International Superstar Soccer Pro

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International Superstar Soccer Pro
European cover art
Developer(s)Konami Computer Entertainment Tokyo
Director(s)Shingo Takatsuka
Producer(s)Kazuhisa Hashimoto
Gozo Kitao
Composer(s)Hideo Kinoshita
SeriesInternational Superstar Soccer
Winning Eleven
  • NA: May 2, 1997
  • EU: June 1997
  • JP: June 5, 1997
Mode(s)Single-player, multiplayer

International Superstar Soccer Pro (known in Japan as World Soccer: Winning Eleven '97 (ワールドサッカー ウイニングイレブン'97, Wārudo Sakkā Winingu Ireben '97) and in North America as Goal Storm '97) is a football video game developed by Konami Computer Entertainment Tokyo. It is a slightly improved version of the Japan-exclusive J-League Jikkyō Winning Eleven 97.

It features 32 international teams, four different stadia, 13 team formations along with eight unique strategies and a choice of Exhibition Mode, International League, International Cup and a Penalty Kick mode. It can be played as a one or two player game.

Teams available[edit]

International Superstar Soccer Pro includes 32 different international teams based on their real equivalents of season 1996/1997 with accurate home, away and goalkeeper kits featuring manufacturer logos and national emblems. The line-up of each team consists of 16 fictional players.


The game was met with positive reviews. Critics were particularly pleased with the fluid, lifelike animations,[3][11][12] and the simplicity and responsiveness of the controls.[3][11][12] In addition, the game was also praised for its strong blend of realism and fun,[3][9] an aspect which was noted by Kraig Kujawa of Electronic Gaming Monthly.[3] However, the audio was criticized, with the primary complaints being the inconsistency of the announcer and the annoying clicking sound which accompanies players moving down the field.[11][12] In Japan, Famitsu gave it a score of 26 out of 40.[4]

Next Generation was generally positive to the game. Although the magazine commented that the game cannot be compared with Worldwide Soccer '97 for Sega Saturn in terms of graphics and controls, they appreciated the pace and strategy of the game, and ultimately recommended the game for PlayStation owners.[9] GamePro concluded that it comes in second to FIFA 97, but recommended players rent both games to see which one better suits their tastes.[11][a] In Absolute PlayStation, Martin gave it an 86% and called it "the first soccer game on PSX that has the correct balance between superb graphics and intuitive controls", while co-reviewer Adam gave it an 8/10 and praised the players for being easily recognizable despite the absence of a players' license.[12]


International Superstar Soccer Pro was considered a "game-changer" for football games, which had been largely dominated by rival FIFA on home systems for the last several years. Developed by Konami Tokyo, ISS Pro introduced a new 3D engine capable of better graphics and more sophisticated gameplay than its rival. Whereas FIFA had a simpler "arcade-style" approach to its gameplay, ISS Pro introduced more complex simulation gameplay emphasizing tactics and improvisation, enabled by tactical variety such as nine in-match strategy options. It spawned the Pro Evolution Soccer (PES) series, which became known for having "faster-paced tactical play" and more varied emergent gameplay, while FIFA was known for having more licenses. In the late 2000s, EA responded by borrowing gameplay elements from PES to improve FIFA, which eventually pulled ahead commercially by a significant margin in the 2010s and emerged as the world's most successful sports video game franchise. The rivalry between FIFA and PES is considered the "greatest rivalry" in the history of sports video games.[13][14]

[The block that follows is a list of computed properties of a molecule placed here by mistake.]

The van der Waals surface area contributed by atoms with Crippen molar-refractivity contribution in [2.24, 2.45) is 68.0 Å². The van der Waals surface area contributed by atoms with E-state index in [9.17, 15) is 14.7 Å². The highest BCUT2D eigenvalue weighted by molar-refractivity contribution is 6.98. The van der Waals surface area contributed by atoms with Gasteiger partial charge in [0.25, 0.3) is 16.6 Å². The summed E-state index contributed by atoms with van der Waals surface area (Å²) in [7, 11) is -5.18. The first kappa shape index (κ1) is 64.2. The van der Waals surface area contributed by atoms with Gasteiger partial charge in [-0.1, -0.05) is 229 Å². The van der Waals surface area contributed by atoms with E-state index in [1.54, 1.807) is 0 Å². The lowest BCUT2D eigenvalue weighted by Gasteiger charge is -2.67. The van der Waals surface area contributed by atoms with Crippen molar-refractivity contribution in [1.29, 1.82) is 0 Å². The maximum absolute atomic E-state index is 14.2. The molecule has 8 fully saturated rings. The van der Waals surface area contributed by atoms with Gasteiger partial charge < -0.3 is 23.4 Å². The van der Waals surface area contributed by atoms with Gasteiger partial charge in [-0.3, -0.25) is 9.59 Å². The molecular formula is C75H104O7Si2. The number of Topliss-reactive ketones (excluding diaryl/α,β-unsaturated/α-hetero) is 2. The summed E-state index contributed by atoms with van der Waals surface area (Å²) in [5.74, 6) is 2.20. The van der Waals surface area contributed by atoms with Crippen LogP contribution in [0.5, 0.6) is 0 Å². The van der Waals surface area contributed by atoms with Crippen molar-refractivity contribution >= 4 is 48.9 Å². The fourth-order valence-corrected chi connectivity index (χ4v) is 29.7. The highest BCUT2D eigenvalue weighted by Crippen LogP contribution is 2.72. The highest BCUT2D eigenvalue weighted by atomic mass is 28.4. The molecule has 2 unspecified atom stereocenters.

See also[edit]


  1. ^ GamePro gave the game two 4/5 scores for graphics and control, 3/5 for sound, and 3.5/5 for overall fun factor.


  1. ^ Key, Steve (April 1997). "International Superstar Soccer Pro". Computer and Video Games. No. 185. EMAP. p. 73. Retrieved July 19, 2021.
  2. ^ Edge staff (June 1997). "ISS Pro" (PDF). Edge. No. 46. Future Publishing. pp. 86–87. Retrieved July 19, 2021.
  3. ^ a b c d e Kujawa, Kraig; Hager, Dean (May 1997). "Team EGM Sports: Goal Storm '97". Electronic Gaming Monthly. No. 94. Ziff Davis. p. 116.
  4. ^ a b "ワールドサッカー ウイニングイレブン'97 [PS]". Famitsu (in Japanese). Enterbrain. Retrieved July 19, 2021.
  5. ^ McNamara, Andy; Storm, Jon; Anderson, Paul (May 1997). "Goal Storm '97". Game Informer. No. 49. FuncoLand. Archived from the original on October 21, 1997. Retrieved July 19, 2021.
  6. ^ Joe Kidd (May 1997). "GoalStorm [sic]". GameFan. Vol. 5, no. 5. Metropolis Media. p. 72. Retrieved July 19, 2021.
  7. ^ IGN staff (May 6, 1997). "Goal Storm '97". IGN. Ziff Davis. Retrieved July 19, 2021.
  8. ^ "International Superstar Pro Soccer [sic]". Joystick (in French). No. 84. Hachette Filipacchi Médias. July–August 1997. p. 147. Retrieved July 19, 2021.
  9. ^ a b c "Finals: Goal Storm '97". Next Generation. No. 30. Imagine Media. June 1997. p. 116. Retrieved July 19, 2021.
  10. ^ "Play Test: ISS Pro". Official UK PlayStation Magazine (Platinum Special): 74–7. 1999.
  11. ^ a b c d The Rookie (June 1997). "Goal Storm '97". GamePro. No. 105. IDG. p. 90. Retrieved July 19, 2021.
  12. ^ a b c d Martin; Adam (July 1997). "Reviews: International Superstar Soccer Pro". Absolute PlayStation International. Archived from the original on August 17, 2016.
  13. ^ Wilson, Ben (26 June 2020). "Fifa v PES: the history of gaming's greatest rivalry". The Guardian. Retrieved 30 April 2021.
  14. ^ Parkin, Simon (2016-12-21). "Fifa: the video game that changed football". The Guardian. Archived from the original on 2018-10-30. Retrieved 2019-01-05.

External links[edit]